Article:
RIVERDALE PARK, Md. - FOX 5 reporter Evan Lambert was filing a live report nearly three weeks ago when gunfire went off behind him, leading him to call 911 and discover confusion and delays in the Prince George's County 911 system.
The incident happened on Sept. 18 while Lambert was reporting at Fletcher's Field Community Park in Riverdale Park. No one was hurt, but officers did find shell casings in the area.
Lambert called 911 to report the shots fired and described to dispatchers where he thought the shots came from. The 911 call obtained by FOX 5 revealed it took dispatchers about three minutes to figure out which police agency was responsible for the call and to dispatch officers.
FOX 5 later learned at least one unit was in route during Lambert's call because of a previous caller minutes before. The police response to Lambert's call, first by Prince George's County police and then Riverdale Park Police, took about three minutes, which 911 officials label as a fast response.
The delay during the call revealed confusion caused by the many police jurisdictions within Prince George's County. There are more than 30 municipalities in the county with their own police department.
Since Lambert explained he was reporting outside the park, Maryland-National Capital Park Police would have been responsible, but since Lambert later clarified the shots came from behind him east of Kenilworth Avenue, dispatchers eventually determined Prince George's County police were responsible for responding. At one point, Lambert was transferred to Riverdale Park police because the boundaries are so close together in that area.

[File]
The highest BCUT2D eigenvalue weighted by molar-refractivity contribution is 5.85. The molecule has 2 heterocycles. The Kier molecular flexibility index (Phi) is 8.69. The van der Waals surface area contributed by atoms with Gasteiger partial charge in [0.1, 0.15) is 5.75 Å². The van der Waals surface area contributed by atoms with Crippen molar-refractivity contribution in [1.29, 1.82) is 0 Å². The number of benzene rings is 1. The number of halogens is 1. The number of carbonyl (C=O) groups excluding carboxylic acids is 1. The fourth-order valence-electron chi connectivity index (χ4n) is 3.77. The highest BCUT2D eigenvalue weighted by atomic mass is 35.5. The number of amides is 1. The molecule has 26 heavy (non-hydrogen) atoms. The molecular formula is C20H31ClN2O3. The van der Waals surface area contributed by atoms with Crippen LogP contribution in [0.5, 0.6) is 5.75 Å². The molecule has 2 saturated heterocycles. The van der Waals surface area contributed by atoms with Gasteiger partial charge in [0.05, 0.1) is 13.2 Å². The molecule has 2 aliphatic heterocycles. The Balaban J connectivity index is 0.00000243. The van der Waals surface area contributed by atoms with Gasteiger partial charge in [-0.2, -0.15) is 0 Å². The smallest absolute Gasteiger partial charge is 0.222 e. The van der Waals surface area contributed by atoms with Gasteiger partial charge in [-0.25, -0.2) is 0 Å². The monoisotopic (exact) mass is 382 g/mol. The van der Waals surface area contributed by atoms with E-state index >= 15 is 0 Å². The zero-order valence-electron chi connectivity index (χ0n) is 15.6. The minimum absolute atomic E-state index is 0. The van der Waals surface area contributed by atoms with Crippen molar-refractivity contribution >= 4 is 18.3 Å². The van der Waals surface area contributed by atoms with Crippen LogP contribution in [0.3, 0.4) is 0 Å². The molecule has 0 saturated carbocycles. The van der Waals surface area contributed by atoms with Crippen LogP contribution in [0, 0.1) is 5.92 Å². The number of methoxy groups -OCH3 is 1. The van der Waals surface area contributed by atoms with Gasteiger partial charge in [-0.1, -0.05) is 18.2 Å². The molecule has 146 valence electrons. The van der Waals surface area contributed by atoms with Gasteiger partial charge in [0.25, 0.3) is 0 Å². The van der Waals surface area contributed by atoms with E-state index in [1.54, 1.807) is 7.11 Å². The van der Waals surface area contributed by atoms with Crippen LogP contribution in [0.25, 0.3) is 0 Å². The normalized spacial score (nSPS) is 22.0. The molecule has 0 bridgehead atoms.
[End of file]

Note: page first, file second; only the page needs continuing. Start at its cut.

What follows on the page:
FOX 5 asked Prince George's County 911 officials if the system could be improved to reduce confusion and possible delays in police responses. A spokeswoman for the county's 911 system wrote in an email:
"Given all available information and taking into account the complexities of the jurisdictional boundaries, the PSC call taker and Riverdale Park dispatcher processed the calls in keeping with established processes and procedures."
Officials say callers can help them locate the proper department to send by giving an exact address, an intersection or a well-known landmark or business.
According to officials, a state commission is already working on new 911 technology known as NextGen 911, which would help overcome the jurisdictional boundary confusion by automatically sending a caller's GPS location to dispatch.